Years later, she and the kids were driving away from PAWS Headquarters after returning their most recent Foster Puppy for Assistance Dog training. “We were bawling,” she said. “We always do. It’s always very difficult because you really do fall in love with them. My daughter said, ‘This is so hard. I hate this.’”

Dianna responded, “This part is always the most difficult, but you know, there is a way to avoid the pain. We could stop raising Foster Puppies.” Her daughter’s mood changed instantly. “What? No way, we can't stop! This is our thing. This is what we do and we are good at this!”

Dianna reflected on the memory. “That's when I realized this is really a family thing. This isn't just me anymore. We decided to do this as a family.”

Paws with a Cause




“Raising a puppy will open your world; it makes you think differently. You think about a person getting a wheelchair out of their van and things way up on the shelf where you can’t reach. You think of how their world must be and realize what we take for granted.”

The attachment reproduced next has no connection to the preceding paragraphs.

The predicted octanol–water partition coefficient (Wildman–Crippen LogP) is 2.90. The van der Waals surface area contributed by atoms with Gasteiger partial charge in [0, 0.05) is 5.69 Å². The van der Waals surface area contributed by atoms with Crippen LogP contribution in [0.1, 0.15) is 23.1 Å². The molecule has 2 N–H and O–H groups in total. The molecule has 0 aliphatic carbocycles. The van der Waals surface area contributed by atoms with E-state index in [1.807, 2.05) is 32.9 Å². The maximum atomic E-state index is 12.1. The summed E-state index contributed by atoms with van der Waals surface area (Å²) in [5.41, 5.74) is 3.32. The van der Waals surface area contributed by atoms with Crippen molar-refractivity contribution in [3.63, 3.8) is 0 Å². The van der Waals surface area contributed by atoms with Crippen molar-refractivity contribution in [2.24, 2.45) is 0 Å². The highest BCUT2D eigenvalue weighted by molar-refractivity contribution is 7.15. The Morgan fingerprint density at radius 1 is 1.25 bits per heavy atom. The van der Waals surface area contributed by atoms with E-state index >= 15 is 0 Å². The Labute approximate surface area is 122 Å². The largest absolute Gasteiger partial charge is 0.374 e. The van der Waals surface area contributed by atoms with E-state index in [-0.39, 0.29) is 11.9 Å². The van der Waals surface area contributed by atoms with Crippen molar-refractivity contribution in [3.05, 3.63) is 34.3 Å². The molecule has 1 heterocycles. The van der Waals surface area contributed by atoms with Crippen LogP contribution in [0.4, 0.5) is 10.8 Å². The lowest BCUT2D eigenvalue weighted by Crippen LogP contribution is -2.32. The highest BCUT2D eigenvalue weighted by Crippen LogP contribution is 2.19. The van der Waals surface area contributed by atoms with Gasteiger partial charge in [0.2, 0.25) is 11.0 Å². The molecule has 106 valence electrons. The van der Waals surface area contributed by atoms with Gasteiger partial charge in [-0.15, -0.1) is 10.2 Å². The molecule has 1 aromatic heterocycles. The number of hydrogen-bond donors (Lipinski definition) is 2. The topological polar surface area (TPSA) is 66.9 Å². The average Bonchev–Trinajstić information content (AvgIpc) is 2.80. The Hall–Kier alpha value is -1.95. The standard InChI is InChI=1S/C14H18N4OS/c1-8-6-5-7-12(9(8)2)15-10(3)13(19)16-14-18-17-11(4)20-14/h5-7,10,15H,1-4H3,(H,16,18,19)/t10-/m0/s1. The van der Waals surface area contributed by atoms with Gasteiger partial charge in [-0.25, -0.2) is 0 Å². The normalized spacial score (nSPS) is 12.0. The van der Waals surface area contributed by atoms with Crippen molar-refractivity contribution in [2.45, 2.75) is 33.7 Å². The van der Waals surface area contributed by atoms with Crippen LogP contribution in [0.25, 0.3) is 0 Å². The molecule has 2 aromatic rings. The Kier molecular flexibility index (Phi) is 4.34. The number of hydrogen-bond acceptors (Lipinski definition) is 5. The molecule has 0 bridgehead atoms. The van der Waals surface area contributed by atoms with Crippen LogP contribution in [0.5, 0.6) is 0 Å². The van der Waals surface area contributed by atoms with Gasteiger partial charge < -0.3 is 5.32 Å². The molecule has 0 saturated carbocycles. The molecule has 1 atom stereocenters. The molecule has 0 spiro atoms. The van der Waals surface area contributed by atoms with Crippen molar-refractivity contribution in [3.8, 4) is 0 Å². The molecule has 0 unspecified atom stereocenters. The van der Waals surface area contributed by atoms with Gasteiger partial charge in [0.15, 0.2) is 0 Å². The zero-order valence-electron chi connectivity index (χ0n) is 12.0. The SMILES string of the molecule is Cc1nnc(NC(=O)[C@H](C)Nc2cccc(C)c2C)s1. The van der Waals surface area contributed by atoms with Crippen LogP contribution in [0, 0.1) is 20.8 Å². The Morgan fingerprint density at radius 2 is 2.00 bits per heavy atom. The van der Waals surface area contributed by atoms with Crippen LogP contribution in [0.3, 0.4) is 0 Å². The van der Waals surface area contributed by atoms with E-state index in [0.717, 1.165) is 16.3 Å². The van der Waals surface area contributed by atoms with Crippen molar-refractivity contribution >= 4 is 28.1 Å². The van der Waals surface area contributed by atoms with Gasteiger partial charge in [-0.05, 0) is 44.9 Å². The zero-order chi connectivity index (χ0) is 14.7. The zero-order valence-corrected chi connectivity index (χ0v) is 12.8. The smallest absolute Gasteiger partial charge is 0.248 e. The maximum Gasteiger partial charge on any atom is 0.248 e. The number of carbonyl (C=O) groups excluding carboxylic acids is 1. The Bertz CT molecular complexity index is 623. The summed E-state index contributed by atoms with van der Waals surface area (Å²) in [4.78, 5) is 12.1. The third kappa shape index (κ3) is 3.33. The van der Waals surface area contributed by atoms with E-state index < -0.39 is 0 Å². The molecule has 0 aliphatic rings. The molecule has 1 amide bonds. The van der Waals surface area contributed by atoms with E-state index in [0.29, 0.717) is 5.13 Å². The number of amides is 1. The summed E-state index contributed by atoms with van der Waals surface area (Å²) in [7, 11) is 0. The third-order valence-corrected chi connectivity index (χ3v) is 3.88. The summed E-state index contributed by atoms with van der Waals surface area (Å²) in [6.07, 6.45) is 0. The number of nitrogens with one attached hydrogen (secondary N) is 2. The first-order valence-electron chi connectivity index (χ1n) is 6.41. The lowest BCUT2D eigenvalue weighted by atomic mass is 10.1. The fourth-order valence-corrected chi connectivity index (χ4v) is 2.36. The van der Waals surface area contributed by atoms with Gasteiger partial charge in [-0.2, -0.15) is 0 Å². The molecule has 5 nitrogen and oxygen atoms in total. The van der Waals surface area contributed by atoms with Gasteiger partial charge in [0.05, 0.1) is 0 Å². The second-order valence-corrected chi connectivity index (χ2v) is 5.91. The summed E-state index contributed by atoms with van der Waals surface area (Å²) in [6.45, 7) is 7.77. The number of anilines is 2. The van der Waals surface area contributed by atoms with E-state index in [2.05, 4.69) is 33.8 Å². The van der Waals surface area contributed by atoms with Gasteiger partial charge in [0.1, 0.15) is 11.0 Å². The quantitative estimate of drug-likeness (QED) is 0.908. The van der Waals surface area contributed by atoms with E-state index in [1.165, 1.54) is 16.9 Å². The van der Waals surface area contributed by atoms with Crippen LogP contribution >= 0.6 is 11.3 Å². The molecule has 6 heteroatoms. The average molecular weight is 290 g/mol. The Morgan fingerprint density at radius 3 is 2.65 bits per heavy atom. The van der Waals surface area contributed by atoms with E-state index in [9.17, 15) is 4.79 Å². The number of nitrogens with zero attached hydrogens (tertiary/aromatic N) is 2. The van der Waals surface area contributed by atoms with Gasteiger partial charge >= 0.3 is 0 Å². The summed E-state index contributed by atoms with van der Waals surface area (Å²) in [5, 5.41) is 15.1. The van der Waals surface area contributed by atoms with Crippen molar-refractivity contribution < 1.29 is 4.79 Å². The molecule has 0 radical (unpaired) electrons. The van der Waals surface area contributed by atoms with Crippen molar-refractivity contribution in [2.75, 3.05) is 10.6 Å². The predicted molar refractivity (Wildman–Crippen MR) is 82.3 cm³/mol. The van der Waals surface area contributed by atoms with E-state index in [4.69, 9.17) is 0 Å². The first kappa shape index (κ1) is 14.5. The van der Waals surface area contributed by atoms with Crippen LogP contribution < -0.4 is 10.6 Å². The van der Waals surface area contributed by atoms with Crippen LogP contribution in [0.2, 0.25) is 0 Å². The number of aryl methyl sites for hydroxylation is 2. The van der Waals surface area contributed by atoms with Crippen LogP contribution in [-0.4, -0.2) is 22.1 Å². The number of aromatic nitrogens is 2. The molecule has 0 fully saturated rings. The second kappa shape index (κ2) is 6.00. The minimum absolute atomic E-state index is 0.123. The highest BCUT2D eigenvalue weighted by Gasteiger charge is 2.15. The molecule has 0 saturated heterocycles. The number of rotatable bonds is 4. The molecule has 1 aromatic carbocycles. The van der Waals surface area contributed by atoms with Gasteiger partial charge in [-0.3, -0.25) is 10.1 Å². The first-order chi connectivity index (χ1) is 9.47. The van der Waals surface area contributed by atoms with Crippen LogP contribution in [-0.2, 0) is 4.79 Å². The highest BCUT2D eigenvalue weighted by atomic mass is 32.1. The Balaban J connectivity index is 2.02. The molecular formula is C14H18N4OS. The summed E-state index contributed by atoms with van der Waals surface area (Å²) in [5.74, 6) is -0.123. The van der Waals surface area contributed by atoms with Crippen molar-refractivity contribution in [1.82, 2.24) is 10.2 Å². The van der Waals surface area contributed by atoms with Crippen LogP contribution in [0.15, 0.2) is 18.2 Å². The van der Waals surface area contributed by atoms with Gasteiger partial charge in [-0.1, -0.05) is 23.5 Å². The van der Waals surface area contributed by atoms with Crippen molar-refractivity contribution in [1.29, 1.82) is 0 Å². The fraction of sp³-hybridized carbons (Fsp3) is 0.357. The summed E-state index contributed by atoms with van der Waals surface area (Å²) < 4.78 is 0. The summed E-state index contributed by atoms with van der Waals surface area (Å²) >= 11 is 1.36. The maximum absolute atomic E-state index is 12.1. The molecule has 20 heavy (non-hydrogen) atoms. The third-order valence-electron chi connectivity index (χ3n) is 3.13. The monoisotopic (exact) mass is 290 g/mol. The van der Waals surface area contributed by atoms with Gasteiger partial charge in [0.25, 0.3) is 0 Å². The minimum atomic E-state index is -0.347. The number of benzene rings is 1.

Richard and Patti, PAWS Foster Puppy Raisers


Orientations are a great way to learn about the Foster Puppy Program, talk to current Raisers and ask questions of PAWS staff members. Prospective Raisers need to attend one orientation session prior to applying to become a Foster Puppy Raiser. Please RSVP.


Southwest Michigan

November 30th, 6 PM

December 14th, 6 PM


PAWS Canine Development Center
4646 South Division, Wayland MI 49348
View campus map


Julie Thorington

Southeast Michigan

December 3rd, 6:00 PM - Wayne County Community College

December 8th, 5:30 PM - SE MI Regional Office

December 8th, 6:00 PM - Novi Public Library, Second Floor Meeting Room


PAWS Regional Office
1328 Wheaton, Troy MI 48083

Wayne County Community College
Western Campus
Multi Purpose Room
9555 Haggerty Rd., Belleville MI 48111


Linda French

Novi Public Library, Upstairs Meeting Room

45255 West Ten Mile Road

Novi, MI 48375


Julie Thorington



Chicago Area

Thursday, November 12th, 7 PM

Monday, December 10th, 7 PM

Saturday, January 23rd, 3 PM


Our Savior Lutheran Church
1244 West Army Trail Road, Carol Stream, IL


Julie Thorington


PAWS’ goal is to have a safe environment for our volunteers. In order to ensure that, PAWS conducts a criminal history background check for all prospective PAWS’ volunteers. You are NOT required to complete a background check in order to attend an orientation.

We retain the right to determine whether or not to engage a prospective volunteer who has a criminal history. When making a decision whether or not to allow service by a prospective volunteer with a criminal history, PAWS will consider:

  • The nature and gravity of the offense or conduct
  • The time that has passed since the offense/conduct and/or the sentence
  • The nature of the volunteer position sought

    Background checks may take up to two weeks to complete.